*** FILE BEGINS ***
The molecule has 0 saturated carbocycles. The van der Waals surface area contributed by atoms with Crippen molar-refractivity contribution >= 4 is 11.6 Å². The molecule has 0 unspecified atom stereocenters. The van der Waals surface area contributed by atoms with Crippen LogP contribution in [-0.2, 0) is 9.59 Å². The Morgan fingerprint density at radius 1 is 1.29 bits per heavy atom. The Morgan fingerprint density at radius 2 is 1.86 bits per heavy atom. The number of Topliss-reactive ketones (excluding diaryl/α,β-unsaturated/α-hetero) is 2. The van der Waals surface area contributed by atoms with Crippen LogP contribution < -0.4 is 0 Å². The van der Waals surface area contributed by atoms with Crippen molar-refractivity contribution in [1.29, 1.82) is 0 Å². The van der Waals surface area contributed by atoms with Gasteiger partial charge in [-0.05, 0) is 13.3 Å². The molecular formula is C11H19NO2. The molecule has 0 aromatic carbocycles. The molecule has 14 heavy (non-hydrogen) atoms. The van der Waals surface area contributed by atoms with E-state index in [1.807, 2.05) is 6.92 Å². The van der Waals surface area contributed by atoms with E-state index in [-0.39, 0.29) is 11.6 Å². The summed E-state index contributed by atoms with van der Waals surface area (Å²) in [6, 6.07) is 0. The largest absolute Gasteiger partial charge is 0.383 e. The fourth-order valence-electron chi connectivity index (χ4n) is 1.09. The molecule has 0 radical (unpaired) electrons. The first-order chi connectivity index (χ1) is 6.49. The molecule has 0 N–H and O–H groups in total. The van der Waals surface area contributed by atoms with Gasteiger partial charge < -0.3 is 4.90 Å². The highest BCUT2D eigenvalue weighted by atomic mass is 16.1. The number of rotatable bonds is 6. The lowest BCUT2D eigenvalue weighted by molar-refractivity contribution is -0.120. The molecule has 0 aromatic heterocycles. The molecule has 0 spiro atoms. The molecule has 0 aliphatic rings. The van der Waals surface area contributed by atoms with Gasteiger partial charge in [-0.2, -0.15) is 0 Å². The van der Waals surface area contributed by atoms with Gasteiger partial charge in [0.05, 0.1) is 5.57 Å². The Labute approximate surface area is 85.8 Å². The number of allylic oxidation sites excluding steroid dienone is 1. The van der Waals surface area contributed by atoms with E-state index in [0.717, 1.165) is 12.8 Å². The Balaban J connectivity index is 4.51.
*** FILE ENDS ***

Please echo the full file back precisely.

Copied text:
The molecule has 0 saturated carbocycles. The van der Waals surface area contributed by atoms with Crippen molar-refractivity contribution >= 4 is 11.6 Å². The molecule has 0 unspecified atom stereocenters. The van der Waals surface area contributed by atoms with Crippen LogP contribution in [-0.2, 0) is 9.59 Å². The Morgan fingerprint density at radius 1 is 1.29 bits per heavy atom. The Morgan fingerprint density at radius 2 is 1.86 bits per heavy atom. The number of Topliss-reactive ketones (excluding diaryl/α,β-unsaturated/α-hetero) is 2. The van der Waals surface area contributed by atoms with Crippen LogP contribution < -0.4 is 0 Å². The van der Waals surface area contributed by atoms with Crippen molar-refractivity contribution in [1.29, 1.82) is 0 Å². The van der Waals surface area contributed by atoms with Gasteiger partial charge in [-0.05, 0) is 13.3 Å². The molecular formula is C11H19NO2. The molecule has 0 aromatic carbocycles. The molecule has 14 heavy (non-hydrogen) atoms. The van der Waals surface area contributed by atoms with E-state index in [1.807, 2.05) is 6.92 Å². The van der Waals surface area contributed by atoms with E-state index in [-0.39, 0.29) is 11.6 Å². The summed E-state index contributed by atoms with van der Waals surface area (Å²) in [6, 6.07) is 0. The largest absolute Gasteiger partial charge is 0.383 e. The fourth-order valence-electron chi connectivity index (χ4n) is 1.09. The molecule has 0 radical (unpaired) electrons. The first-order chi connectivity index (χ1) is 6.49. The molecule has 0 N–H and O–H groups in total. The van der Waals surface area contributed by atoms with Gasteiger partial charge < -0.3 is 4.90 Å². The highest BCUT2D eigenvalue weighted by atomic mass is 16.1. The number of rotatable bonds is 6. The lowest BCUT2D eigenvalue weighted by molar-refractivity contribution is -0.120. The molecule has 0 aromatic heterocycles. The molecule has 0 spiro atoms. The molecule has 0 aliphatic rings. The van der Waals surface area contributed by atoms with Gasteiger partial charge in [-0.2, -0.15) is 0 Å². The van der Waals surface area contributed by atoms with Gasteiger partial charge in [0.05, 0.1) is 5.57 Å². The Labute approximate surface area is 85.8 Å². The number of allylic oxidation sites excluding steroid dienone is 1. The van der Waals surface area contributed by atoms with E-state index in [0.717, 1.165) is 12.8 Å². The Balaban J connectivity index is 4.51.